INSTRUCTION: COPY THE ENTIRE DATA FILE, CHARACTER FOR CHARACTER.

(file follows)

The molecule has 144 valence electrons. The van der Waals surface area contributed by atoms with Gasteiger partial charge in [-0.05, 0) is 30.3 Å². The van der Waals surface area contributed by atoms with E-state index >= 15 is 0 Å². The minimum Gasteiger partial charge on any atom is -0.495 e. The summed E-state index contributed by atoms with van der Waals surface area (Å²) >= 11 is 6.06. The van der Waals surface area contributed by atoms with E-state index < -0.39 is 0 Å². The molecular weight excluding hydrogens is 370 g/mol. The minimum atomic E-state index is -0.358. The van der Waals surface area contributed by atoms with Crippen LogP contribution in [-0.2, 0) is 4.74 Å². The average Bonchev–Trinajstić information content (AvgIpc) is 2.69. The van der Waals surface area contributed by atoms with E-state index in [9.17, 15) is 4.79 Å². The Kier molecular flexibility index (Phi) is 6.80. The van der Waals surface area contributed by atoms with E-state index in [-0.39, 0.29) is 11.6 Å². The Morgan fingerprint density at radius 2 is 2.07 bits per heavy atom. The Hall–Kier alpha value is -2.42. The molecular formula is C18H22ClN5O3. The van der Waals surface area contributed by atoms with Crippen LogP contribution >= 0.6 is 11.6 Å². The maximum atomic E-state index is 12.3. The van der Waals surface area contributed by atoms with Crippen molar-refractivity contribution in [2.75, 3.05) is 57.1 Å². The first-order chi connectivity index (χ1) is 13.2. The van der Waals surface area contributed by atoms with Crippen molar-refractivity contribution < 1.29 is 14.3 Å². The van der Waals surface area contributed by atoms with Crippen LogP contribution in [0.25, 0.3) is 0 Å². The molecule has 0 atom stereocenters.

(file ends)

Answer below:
The molecule has 144 valence electrons. The van der Waals surface area contributed by atoms with Gasteiger partial charge in [-0.05, 0) is 30.3 Å². The van der Waals surface area contributed by atoms with E-state index >= 15 is 0 Å². The minimum Gasteiger partial charge on any atom is -0.495 e. The summed E-state index contributed by atoms with van der Waals surface area (Å²) >= 11 is 6.06. The van der Waals surface area contributed by atoms with E-state index < -0.39 is 0 Å². The molecular weight excluding hydrogens is 370 g/mol. The minimum atomic E-state index is -0.358. The van der Waals surface area contributed by atoms with Crippen LogP contribution in [-0.2, 0) is 4.74 Å². The average Bonchev–Trinajstić information content (AvgIpc) is 2.69. The van der Waals surface area contributed by atoms with E-state index in [9.17, 15) is 4.79 Å². The Kier molecular flexibility index (Phi) is 6.80. The van der Waals surface area contributed by atoms with E-state index in [-0.39, 0.29) is 11.6 Å². The Morgan fingerprint density at radius 2 is 2.07 bits per heavy atom. The Hall–Kier alpha value is -2.42. The molecular formula is C18H22ClN5O3. The van der Waals surface area contributed by atoms with Crippen LogP contribution >= 0.6 is 11.6 Å². The maximum atomic E-state index is 12.3. The van der Waals surface area contributed by atoms with Crippen molar-refractivity contribution in [2.75, 3.05) is 57.1 Å². The first-order chi connectivity index (χ1) is 13.2. The van der Waals surface area contributed by atoms with Crippen molar-refractivity contribution < 1.29 is 14.3 Å². The van der Waals surface area contributed by atoms with Crippen LogP contribution in [0.25, 0.3) is 0 Å². The molecule has 0 atom stereocenters.